1Password for Linux is finally here for Arch, Ubuntu, Manjaro, Mint, Debian, Fedora, and more

If you aren't using an online cloud-based password manager to both create and store your various passwords, you are doing yourself a great disservice. True, storing your passwords in the cloud seems counter-intuitive, but in reality, it is far more secure than re-using passwords or writing them down. Of course, you should make sure you are also using Two-Factor Authentication (2FA) whenever possible too.

On the desktop, there are many password managers for Windows and Mac, but on Linux, things are far more limited. For instance, 1Password is arguably the best password manager in the world, yet despite a decade of requests for it to come to Linux, it never did. Sure, Linux users could use the 1Password X browser plugin, but there was no native Linux version. Well, folks, the time has finally arrived. Following a lengthy Beta period, today, developer Agilebits finally releases a stable 1Password for all modern Linux distributions!

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"1Password for Linux is written completely in Rust, a secure systems programming language that has seen widespread adoption in the enterprise, and is under consideration as the official language for the Linux kernel. Developers are using Rust to create a wide range of software applications such as game engines, operating systems, file systems and simulations for virtual reality. The ring crypto library powers end-to-end encryption to keep data safe," says Agilebits.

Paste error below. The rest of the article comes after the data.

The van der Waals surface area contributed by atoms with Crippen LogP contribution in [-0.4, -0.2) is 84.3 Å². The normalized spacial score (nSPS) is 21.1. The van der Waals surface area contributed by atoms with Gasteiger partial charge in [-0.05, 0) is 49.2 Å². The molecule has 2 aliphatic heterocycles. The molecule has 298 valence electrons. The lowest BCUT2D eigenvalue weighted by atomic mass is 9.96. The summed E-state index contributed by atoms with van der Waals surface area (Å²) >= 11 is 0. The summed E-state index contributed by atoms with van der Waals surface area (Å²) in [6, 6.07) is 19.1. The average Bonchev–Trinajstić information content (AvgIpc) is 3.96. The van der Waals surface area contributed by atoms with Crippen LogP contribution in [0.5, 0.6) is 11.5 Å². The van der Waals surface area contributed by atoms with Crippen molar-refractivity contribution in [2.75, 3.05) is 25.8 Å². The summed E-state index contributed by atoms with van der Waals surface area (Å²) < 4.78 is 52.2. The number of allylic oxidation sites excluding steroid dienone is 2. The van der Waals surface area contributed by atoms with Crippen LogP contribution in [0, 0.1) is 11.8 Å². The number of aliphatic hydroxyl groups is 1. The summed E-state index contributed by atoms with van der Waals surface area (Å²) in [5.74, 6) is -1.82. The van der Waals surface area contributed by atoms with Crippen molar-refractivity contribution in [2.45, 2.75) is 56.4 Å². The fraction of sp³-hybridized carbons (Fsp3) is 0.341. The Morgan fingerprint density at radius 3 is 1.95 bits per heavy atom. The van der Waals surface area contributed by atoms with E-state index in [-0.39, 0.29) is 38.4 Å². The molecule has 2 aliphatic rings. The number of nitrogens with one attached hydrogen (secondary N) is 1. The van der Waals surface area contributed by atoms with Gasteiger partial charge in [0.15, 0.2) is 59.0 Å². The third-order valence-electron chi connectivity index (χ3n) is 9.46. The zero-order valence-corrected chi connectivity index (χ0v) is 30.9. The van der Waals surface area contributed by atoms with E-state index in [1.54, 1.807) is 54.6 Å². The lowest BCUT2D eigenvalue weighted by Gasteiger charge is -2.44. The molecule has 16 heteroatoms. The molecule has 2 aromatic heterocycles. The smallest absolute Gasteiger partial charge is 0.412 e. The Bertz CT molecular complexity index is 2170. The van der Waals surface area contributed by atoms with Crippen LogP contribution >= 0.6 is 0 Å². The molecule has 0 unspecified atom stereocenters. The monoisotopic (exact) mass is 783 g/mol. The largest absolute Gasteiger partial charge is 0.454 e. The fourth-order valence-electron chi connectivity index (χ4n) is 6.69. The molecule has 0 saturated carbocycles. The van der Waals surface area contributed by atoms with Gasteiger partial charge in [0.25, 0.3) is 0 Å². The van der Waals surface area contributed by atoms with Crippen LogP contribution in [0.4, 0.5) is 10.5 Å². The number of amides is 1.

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The company further says, "1Password has long engaged with the open source community, providing more than 250 open source projects with free 1Password accounts for their teams. 1Password developed the new platform with this community in mind, using a number of incredible open technologies such as Rust, Ring Crypto and Electron. Many libraries of 1Password for Linux have also been shared back to the community, including an Electron hardener and secure defaults package that, together, create a secure frontend foundation for 1Password."

1Password for Linux will work with most modern web browsers, such as Mozilla Firefox, Google Chrome, and other Chromium-based options. This version of the highly rated password manager uses the Linux kernel keyring for optimal security and is compatible with biometric devices, such as fingerprint readers.

You can download 1Password for Linux by following instructions here. You can get it from Canonical's Snap Store, but if you prefer, there are signed distro-specific packages available too. Of course, for Linux masochists that don't like things done easily, a tar.gz option can be downloaded as well.

Photo credit: Ollyy / Shutterstock

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